Also from Durham Foundation Centre was Jinhua Mathias who explored her use of screen casts with Mathematics students and found educational objects online. She noted that foundation centre students present particular requirements; either in that they have been out of education for longer or are coming from differing educational backgrounds and may have been taught different mathematical methods and so require additional support. By exploring how she released these to her students at specific times she was able to provide tailored support when needed most.
I gave one of the final presentations of the conference, looking at what students were expecting of their experience at university regarding learning technology and shared some results of a number of focus groups I ran at the beginning of the year with students at induction.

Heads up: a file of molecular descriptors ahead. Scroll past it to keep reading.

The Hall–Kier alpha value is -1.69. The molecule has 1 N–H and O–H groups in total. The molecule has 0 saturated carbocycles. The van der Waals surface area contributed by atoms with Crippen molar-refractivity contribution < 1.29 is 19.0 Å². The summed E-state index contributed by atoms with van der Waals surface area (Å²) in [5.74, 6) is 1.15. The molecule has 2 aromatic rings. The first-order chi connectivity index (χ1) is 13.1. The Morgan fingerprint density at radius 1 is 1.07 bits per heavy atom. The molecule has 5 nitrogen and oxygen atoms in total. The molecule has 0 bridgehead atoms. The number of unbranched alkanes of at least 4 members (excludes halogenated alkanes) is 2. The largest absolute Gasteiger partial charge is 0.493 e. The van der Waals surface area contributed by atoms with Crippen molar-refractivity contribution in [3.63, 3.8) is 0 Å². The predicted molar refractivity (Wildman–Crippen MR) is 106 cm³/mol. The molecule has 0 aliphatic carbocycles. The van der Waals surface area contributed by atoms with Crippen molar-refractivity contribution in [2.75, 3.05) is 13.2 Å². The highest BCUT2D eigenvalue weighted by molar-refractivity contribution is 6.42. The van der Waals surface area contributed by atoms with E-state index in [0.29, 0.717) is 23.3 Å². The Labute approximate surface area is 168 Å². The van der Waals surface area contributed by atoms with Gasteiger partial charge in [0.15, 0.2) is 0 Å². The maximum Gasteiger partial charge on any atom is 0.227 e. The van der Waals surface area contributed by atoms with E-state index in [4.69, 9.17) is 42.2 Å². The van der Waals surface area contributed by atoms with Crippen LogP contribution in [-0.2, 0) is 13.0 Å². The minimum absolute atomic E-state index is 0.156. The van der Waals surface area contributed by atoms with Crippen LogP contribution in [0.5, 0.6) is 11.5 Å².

All in all it was a busy conference with over 100 attendees this year, some interesting discussions and a mature and considered response to the use of technology in education. My personal reflections of this event are that we are seeing a more engaged and critical use of technology, overcoming technical problems and assumptions of competence and just like the theme we are attempting to focus learning back on the learner and their personal learning experience.